The Almond Board of California released the August position report on September 11th, please find our analysis below.
The 2021 crop season started with record shipments in the month of August of 207 million lbs., up 7.41% over last August.
August shipments were supported by the larger carryout which meant handlers had more stocks available for early shipment months.
This increase in demand was primarily driven by export markets with 140 million lbs. exported this August vs last August’s previous export record of 127 million lbs.
India was the only major export market down in August, which is more a factor of shipping issues and vessels being rolled.
As a result, we should expect the local market in India to remain strong due to shorter supply at destination.
Domestic shipments were flat at 66.5 million lbs. vs 65.9 million last August. Domestic consumption should be expected to pick up as the country has opened back up from COVID-19 restrictions and we make our way into the holiday season. This will be a key factor to monitor as the domestic market has played a critical part in generating demand for almonds over the years.
Sales & Commitments
Commitments stand at 716 million lbs., down 32% from the 1.055 billion lbs. as of last August.
Last year sellers were aggressively pushing product given the larger crop and uncertainty around demand. In contrast, this year a lot of sellers have been off the market given the uncertainty on crop size and the possibility of another dry winter. Therefore, it comes as no surprise that sales for the month were 137 million lbs., down from the 288 million last August.
Assuming a 2.8 billion lb. crop and given the 608 million lb. carry in, total supply for this crop will be down by about 154 million lbs and therefore the 339 million lb. reduction in commitments seems in line with California’s marketing strategy.
2021 Crop Update
Nonpareil harvest has wrapped up across the state and the early consensus is the variety will finish ~15% down. Initial reports on pollinators harvest shows that they are following a similar trend of Nonpareil’s low yields and poor sizing. Early harvest acres continue to show that the areas hardest hit by water issues are paying for it with much smaller than average sizes. Crackout percentages at hullers are also trending worse than last year, assumingly a result of dryer conditions as well. As a result, we are confident that large sizing across all varieties will be at a price premium this crop year. Inshell premiums continue to erode as packers that usually don’t handle as much inshell were flooded with increased supply of inshell this year. These handlers, in an effort to make space, have had to sell into a hesitant demand side at ever lower prices. However, some handlers are not feeling this same pressure and are willing to hold creating a large price gap brand to brand.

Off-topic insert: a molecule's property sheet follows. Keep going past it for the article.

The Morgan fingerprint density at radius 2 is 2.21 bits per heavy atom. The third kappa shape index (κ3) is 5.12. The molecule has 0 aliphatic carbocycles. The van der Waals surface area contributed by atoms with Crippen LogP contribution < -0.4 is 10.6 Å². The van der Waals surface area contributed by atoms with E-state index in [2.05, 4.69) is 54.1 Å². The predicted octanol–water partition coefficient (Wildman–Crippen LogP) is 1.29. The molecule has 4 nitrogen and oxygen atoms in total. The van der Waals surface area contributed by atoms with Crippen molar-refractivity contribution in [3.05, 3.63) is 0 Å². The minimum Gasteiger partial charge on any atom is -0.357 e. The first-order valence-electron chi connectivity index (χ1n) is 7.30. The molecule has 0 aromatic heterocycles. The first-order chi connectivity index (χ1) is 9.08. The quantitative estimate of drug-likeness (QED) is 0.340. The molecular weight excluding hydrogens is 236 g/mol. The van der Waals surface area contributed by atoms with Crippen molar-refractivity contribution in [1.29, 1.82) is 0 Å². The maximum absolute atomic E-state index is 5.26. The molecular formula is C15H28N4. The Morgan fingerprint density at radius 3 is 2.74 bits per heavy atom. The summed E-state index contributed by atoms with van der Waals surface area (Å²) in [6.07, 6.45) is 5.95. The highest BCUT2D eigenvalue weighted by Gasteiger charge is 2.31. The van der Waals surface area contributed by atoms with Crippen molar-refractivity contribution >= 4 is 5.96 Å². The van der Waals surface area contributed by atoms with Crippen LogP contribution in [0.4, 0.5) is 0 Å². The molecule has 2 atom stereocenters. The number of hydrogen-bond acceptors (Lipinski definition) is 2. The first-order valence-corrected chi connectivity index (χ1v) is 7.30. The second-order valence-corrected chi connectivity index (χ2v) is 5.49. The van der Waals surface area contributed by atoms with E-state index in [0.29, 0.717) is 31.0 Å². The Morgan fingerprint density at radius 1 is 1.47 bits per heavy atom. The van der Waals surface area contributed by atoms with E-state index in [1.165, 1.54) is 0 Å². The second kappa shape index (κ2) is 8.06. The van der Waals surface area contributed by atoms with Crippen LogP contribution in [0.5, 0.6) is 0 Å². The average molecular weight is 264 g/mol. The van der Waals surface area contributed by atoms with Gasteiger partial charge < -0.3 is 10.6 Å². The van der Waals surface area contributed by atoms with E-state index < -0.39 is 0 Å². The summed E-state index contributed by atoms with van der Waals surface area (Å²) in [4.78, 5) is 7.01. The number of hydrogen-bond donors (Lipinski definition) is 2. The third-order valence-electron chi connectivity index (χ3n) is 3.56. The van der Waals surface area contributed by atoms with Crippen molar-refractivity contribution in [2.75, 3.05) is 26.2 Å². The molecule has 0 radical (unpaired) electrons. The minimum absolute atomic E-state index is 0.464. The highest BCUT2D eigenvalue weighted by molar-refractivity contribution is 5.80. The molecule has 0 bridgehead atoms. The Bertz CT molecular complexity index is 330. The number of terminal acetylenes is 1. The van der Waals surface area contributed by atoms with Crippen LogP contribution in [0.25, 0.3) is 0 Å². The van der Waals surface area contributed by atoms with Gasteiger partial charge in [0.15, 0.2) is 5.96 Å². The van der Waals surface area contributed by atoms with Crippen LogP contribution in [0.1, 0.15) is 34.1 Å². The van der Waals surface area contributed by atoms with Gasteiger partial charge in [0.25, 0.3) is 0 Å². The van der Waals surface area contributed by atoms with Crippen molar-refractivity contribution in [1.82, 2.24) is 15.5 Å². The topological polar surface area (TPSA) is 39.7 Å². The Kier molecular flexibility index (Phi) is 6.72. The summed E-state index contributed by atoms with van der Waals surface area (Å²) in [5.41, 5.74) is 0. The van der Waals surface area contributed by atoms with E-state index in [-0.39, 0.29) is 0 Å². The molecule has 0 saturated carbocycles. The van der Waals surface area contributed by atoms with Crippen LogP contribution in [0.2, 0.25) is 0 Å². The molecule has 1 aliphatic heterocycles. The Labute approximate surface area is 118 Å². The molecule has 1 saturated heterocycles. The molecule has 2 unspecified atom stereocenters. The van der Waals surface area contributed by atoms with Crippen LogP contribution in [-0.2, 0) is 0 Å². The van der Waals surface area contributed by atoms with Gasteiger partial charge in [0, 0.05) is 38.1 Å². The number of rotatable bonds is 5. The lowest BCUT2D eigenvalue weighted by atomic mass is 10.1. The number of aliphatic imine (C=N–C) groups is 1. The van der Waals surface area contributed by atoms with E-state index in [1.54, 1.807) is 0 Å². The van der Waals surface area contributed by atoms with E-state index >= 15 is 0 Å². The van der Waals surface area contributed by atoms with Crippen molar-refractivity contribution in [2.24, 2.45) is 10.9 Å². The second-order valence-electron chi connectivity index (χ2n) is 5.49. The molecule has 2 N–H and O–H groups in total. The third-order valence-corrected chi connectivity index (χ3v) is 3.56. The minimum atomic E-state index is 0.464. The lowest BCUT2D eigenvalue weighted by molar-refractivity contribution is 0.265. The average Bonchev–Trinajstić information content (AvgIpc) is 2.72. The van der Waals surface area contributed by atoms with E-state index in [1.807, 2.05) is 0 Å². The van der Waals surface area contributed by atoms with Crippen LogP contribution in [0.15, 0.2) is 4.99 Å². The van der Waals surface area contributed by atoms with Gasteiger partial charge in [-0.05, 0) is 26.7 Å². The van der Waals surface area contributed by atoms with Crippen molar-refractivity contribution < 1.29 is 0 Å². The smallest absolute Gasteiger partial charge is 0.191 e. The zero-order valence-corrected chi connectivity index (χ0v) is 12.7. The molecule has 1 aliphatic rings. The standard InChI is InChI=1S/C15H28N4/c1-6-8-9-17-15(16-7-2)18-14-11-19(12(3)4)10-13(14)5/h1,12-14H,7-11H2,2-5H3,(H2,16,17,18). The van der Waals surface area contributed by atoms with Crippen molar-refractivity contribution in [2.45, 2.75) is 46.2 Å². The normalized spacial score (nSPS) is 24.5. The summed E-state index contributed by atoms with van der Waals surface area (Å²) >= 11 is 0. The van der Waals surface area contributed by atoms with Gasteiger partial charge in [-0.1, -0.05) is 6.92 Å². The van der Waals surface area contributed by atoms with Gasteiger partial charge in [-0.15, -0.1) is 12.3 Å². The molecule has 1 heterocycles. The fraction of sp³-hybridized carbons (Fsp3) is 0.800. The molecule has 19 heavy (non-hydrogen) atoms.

The ever-worsening shipping situation continues to create issues. Even with higher pricing for Oakland shipments some shipping lines refuse to enter the port to take on containers. If this trend continues it will become an industry changing event as 85% of the almond crop is shipped out of Oakland currently. With these shipping issues it has also dragged down the demand side as many customers are waiting for product shipped months ago or product they have already purchased that still has not shipped due to shipping constraints. With the industry expecting the 2021 crop to be near the objective levels of 2.8 billion we see the shipping issues along with weather forecasts for the 2022 crop year as being the biggest variables for pricing going forward.
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